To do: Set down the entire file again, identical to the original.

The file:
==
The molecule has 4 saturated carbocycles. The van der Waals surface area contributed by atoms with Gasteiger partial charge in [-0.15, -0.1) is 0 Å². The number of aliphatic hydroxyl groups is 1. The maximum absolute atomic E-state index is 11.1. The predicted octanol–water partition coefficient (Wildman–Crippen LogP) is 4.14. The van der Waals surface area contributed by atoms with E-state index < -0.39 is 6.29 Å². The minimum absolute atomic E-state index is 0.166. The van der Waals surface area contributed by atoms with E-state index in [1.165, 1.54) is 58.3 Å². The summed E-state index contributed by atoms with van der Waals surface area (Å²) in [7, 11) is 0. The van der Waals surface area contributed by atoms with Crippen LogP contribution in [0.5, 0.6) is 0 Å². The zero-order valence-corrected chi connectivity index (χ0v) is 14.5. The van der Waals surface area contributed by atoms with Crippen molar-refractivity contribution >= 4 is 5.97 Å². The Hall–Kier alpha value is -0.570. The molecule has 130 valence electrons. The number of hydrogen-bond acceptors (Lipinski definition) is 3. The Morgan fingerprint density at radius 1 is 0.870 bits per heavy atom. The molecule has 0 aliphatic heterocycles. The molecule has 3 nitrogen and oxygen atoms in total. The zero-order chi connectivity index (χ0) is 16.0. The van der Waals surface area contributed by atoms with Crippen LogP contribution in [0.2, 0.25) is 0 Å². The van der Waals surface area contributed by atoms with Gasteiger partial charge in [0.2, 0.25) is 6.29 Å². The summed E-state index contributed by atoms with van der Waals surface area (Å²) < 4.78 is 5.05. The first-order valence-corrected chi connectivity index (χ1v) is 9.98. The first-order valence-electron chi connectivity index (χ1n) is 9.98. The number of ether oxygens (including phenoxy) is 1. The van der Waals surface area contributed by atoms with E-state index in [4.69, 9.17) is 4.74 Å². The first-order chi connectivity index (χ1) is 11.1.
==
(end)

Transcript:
The molecule has 4 saturated carbocycles. The van der Waals surface area contributed by atoms with Gasteiger partial charge in [-0.15, -0.1) is 0 Å². The number of aliphatic hydroxyl groups is 1. The maximum absolute atomic E-state index is 11.1. The predicted octanol–water partition coefficient (Wildman–Crippen LogP) is 4.14. The van der Waals surface area contributed by atoms with E-state index < -0.39 is 6.29 Å². The minimum absolute atomic E-state index is 0.166. The van der Waals surface area contributed by atoms with E-state index in [1.165, 1.54) is 58.3 Å². The summed E-state index contributed by atoms with van der Waals surface area (Å²) in [7, 11) is 0. The van der Waals surface area contributed by atoms with Crippen LogP contribution in [0.5, 0.6) is 0 Å². The zero-order valence-corrected chi connectivity index (χ0v) is 14.5. The van der Waals surface area contributed by atoms with Crippen molar-refractivity contribution >= 4 is 5.97 Å². The Hall–Kier alpha value is -0.570. The molecule has 130 valence electrons. The number of hydrogen-bond acceptors (Lipinski definition) is 3. The Morgan fingerprint density at radius 1 is 0.870 bits per heavy atom. The molecule has 0 aliphatic heterocycles. The molecule has 3 nitrogen and oxygen atoms in total. The zero-order chi connectivity index (χ0) is 16.0. The van der Waals surface area contributed by atoms with Crippen LogP contribution in [0.2, 0.25) is 0 Å². The van der Waals surface area contributed by atoms with Gasteiger partial charge in [0.2, 0.25) is 6.29 Å². The summed E-state index contributed by atoms with van der Waals surface area (Å²) < 4.78 is 5.05. The first-order valence-corrected chi connectivity index (χ1v) is 9.98. The first-order valence-electron chi connectivity index (χ1n) is 9.98. The number of ether oxygens (including phenoxy) is 1. The van der Waals surface area contributed by atoms with E-state index in [4.69, 9.17) is 4.74 Å². The first-order chi connectivity index (χ1) is 11.1.